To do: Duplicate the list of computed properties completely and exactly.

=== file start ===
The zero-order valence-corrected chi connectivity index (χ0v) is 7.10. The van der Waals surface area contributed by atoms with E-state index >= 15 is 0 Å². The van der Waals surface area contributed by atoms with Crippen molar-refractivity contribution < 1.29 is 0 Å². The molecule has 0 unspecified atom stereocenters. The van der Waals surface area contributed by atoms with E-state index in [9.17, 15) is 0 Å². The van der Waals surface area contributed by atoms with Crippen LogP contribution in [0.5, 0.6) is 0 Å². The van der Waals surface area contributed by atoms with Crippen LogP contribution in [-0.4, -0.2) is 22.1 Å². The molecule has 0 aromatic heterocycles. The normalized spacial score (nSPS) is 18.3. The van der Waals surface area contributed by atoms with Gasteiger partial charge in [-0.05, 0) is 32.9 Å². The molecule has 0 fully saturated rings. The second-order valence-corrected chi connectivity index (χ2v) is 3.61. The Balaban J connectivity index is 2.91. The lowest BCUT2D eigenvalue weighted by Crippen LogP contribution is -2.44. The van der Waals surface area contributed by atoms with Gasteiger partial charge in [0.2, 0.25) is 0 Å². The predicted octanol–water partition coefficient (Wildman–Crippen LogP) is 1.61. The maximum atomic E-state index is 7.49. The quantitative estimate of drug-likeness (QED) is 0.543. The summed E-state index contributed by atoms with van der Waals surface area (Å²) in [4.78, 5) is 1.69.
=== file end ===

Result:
The zero-order valence-corrected chi connectivity index (χ0v) is 7.10. The van der Waals surface area contributed by atoms with E-state index >= 15 is 0 Å². The van der Waals surface area contributed by atoms with Crippen molar-refractivity contribution < 1.29 is 0 Å². The molecule has 0 unspecified atom stereocenters. The van der Waals surface area contributed by atoms with E-state index in [9.17, 15) is 0 Å². The van der Waals surface area contributed by atoms with Crippen LogP contribution in [0.5, 0.6) is 0 Å². The van der Waals surface area contributed by atoms with Crippen LogP contribution in [-0.4, -0.2) is 22.1 Å². The molecule has 0 aromatic heterocycles. The normalized spacial score (nSPS) is 18.3. The van der Waals surface area contributed by atoms with Gasteiger partial charge in [-0.05, 0) is 32.9 Å². The molecule has 0 fully saturated rings. The second-order valence-corrected chi connectivity index (χ2v) is 3.61. The Balaban J connectivity index is 2.91. The lowest BCUT2D eigenvalue weighted by Crippen LogP contribution is -2.44. The van der Waals surface area contributed by atoms with Gasteiger partial charge in [0.2, 0.25) is 0 Å². The predicted octanol–water partition coefficient (Wildman–Crippen LogP) is 1.61. The maximum atomic E-state index is 7.49. The quantitative estimate of drug-likeness (QED) is 0.543. The summed E-state index contributed by atoms with van der Waals surface area (Å²) in [4.78, 5) is 1.69.